WP7 Game Development : A Beginners Guide (XML Specified Content)

Hello again. I am here today to talk about setting up objects in XNA using data read from .XML files. There are a number of ways to achieve this. One of the most popular is to use the built in XML serializer. I will be talking about this in one of my next articles. Today I am going to show you how to use the Content Pipeline to load object properties from an XML file.

 

When using this method all your XML files are converted into .xnb format and compiled into the project. This allows for more efficient loading and hides the data from tampering. If you have a lot of data that does not need to be altered by the application this is a very efficient way of loading it. For my last game I used this method to load all the level layouts and the hints which would appear between levels. For my new game I am using it to define particle effects. This cuts down on the use of polymorphism which leads to further efficiency.

 

Anyway, for this to work, all the properties of the class which you are loading to must be public and must all be given default values. They must also have the same names as the elements in the XML file. I’m fairly certain there is a way of using shorter element names in the XML file by putting something like [XmlElement(ElementName=”name”)] above the class property you want specified by the element “name”. This would be useful in shrinking large file sizes.

 

The process of using the content pipeline for loading XML files in a Windows Phone 7 project may seem complicated at first but it is not once you have done it. It requires the addition of two new projects to your solution. One Windows project for the Content Pipeline to read from and one WP7 project for your application to read from. These will actually be copies of each other and will share the same files.

 

The process of setting up your custom content is as follows:

 

Step 1: Add a  project to your solution:

 

Step 1

Step 1

 

Right click on your solution in solution explorer and select Add->New Project…

 

Step 2: Create a Windows Game Library project:

 

Step 2

Step 2

 

Select Windows Game Library from the list. Name it “CustomContent(Windows)” or something useful like that. Replace the automatically generated “Class1.cs” class with your class or change the namespace to match the rest of your solution and use it.

 

Step 3: Create a copy of the Windows project for the phone.

 

Step 3

Step 3

 

Right-click on the Windows Library project you have just created and select “Create Copy of Project for Windows Phone”. Change the name of the project created to something useful like “CustomContent(WP7)”. If you try to open a class contained within both of these projects from each project you will notice it is a shared file. This is what you want. I would advise working on any shared classes from within the WP7 project as I have encountered issues of this project not building when making changes from the Windows project.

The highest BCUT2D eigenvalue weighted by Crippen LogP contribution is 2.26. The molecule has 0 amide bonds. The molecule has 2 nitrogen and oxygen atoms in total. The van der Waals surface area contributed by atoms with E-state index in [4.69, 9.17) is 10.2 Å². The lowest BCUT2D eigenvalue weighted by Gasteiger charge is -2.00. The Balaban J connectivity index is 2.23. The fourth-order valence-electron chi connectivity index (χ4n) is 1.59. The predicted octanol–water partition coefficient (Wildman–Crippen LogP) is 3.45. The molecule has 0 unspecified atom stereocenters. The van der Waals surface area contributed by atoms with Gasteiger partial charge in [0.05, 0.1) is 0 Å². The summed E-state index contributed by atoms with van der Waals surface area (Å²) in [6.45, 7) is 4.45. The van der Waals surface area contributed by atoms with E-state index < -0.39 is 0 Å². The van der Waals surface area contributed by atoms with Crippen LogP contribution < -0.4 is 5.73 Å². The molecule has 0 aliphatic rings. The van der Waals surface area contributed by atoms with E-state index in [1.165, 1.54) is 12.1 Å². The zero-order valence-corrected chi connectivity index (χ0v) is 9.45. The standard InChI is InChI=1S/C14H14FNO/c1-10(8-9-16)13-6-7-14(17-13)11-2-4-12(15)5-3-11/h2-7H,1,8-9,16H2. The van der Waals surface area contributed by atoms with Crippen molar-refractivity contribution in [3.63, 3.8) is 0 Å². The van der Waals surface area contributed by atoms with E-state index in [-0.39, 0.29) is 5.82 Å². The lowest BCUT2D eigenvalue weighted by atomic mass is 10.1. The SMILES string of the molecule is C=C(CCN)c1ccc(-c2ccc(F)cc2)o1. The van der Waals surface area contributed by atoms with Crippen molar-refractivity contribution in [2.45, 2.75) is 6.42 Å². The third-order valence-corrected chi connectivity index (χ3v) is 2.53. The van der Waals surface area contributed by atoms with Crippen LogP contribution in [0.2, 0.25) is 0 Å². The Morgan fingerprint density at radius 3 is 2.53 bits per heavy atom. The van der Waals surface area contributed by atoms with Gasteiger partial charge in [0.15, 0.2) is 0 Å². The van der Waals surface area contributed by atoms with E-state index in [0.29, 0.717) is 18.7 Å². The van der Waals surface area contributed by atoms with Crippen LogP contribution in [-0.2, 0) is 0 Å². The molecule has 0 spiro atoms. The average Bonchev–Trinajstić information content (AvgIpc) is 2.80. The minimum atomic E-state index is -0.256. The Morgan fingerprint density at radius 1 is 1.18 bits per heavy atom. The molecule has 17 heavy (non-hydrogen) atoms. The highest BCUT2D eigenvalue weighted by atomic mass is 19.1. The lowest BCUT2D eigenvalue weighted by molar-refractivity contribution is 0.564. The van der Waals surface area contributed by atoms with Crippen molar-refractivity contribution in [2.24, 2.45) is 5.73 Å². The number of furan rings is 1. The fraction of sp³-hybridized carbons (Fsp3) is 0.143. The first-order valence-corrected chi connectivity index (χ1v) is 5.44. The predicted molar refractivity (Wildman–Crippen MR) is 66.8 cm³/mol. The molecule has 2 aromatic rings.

Step 4: Adding the necessary references to these projects:

 

Step 4

Step 4

 

In the Solution Explorer, right-click on the references folder within your main project and select “Add reference…”. From here select the “Projects” tab and select the WP7 project you added earlier.

Then right-click on the references folder within your main content project and select “Add reference…”. From here select the “Projects” tab and select the Windows project you added earlier.

 

Step 5: Add any custom content:

 

To add XML files to your solution, right-click on your main Content project and select “Add->New Item…”. Then select XML file and give it the name you want. You can add your custom classes which you wish to be able to load to into either of the projects you added earlier (They are shared). I have included an image of a matching class and XML file with the standard formatting and an XML file defined for array specification. (Desteroids is the namespace).

 

Class and XML layout

Class and XML layout

 

To specify array content you just add [] brackets at the end of the type and present each array entry between <Item></Item> tags:

 

XML array layout

XML array layout

 

The content is then used like any other Content Pipeline entity. To use the content importer in a class you must add the following using statement:

using Microsoft.Xna.Framework.Content;

The code to load a ParticleEffectSettings (as shown above) object is:

ParticleEffectSettings thrusterfireSettings = contentMgr.Load<ParticleEffectSettings>("XML file path-name here");

The code to fill an array of ParticleEffectSettings (as shown above) objects is:

ParticleEffectSettings thrusterfireSettings[] = contentMgr.Load<ParticleEffectSettings[]>("XML file path-name here");

 

For anyone interested in more reading, here are a couple of useful links on the topic:

A guide to creating a 3D particle system for XBOX 360 using XML. Same process as above but not as beginner friendly and shows how to load non-standard data types into your class.

A really good introduction to XML. This is a very good description of the hows and whys of XML. It is not specific to XNA but is relevant to anyone using XML. It is very long though.

 

I hope you found this helpful.

Thanks for reading.

 

About the Author

Keith Cully

Keith is a dedicated, hardworking individual. Although he started out as a bespoke furniture maker, hard times and a huge interest in technology led him to become a computer games developer (I know it sounds random). Keith is currently attending the Computer Games Development course at I.T. Carlow and has skills in a number of languages. Keith is especially interested in mobile platforms and is currently developing for Windows Phone 7. Follow me on twitter for updates or check out my website.

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